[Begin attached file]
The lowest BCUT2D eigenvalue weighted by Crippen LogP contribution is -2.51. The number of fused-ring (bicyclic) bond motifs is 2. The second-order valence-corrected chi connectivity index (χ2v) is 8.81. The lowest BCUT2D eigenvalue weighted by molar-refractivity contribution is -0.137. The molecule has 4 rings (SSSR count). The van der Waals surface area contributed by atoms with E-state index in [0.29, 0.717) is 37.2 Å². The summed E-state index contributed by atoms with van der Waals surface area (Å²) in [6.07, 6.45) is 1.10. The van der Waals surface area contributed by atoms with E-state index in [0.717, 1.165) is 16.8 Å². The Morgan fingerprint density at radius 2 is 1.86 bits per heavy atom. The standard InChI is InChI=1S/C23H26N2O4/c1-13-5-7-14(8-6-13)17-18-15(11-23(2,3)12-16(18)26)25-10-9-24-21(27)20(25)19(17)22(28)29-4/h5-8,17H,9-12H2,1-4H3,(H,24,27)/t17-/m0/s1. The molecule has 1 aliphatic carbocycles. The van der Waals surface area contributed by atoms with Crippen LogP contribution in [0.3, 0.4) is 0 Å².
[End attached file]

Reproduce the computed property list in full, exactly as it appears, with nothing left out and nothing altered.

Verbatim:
The lowest BCUT2D eigenvalue weighted by Crippen LogP contribution is -2.51. The number of fused-ring (bicyclic) bond motifs is 2. The second-order valence-corrected chi connectivity index (χ2v) is 8.81. The lowest BCUT2D eigenvalue weighted by molar-refractivity contribution is -0.137. The molecule has 4 rings (SSSR count). The van der Waals surface area contributed by atoms with E-state index in [0.29, 0.717) is 37.2 Å². The summed E-state index contributed by atoms with van der Waals surface area (Å²) in [6.07, 6.45) is 1.10. The van der Waals surface area contributed by atoms with E-state index in [0.717, 1.165) is 16.8 Å². The Morgan fingerprint density at radius 2 is 1.86 bits per heavy atom. The standard InChI is InChI=1S/C23H26N2O4/c1-13-5-7-14(8-6-13)17-18-15(11-23(2,3)12-16(18)26)25-10-9-24-21(27)20(25)19(17)22(28)29-4/h5-8,17H,9-12H2,1-4H3,(H,24,27)/t17-/m0/s1. The molecule has 1 aliphatic carbocycles. The van der Waals surface area contributed by atoms with Crippen LogP contribution in [0.3, 0.4) is 0 Å².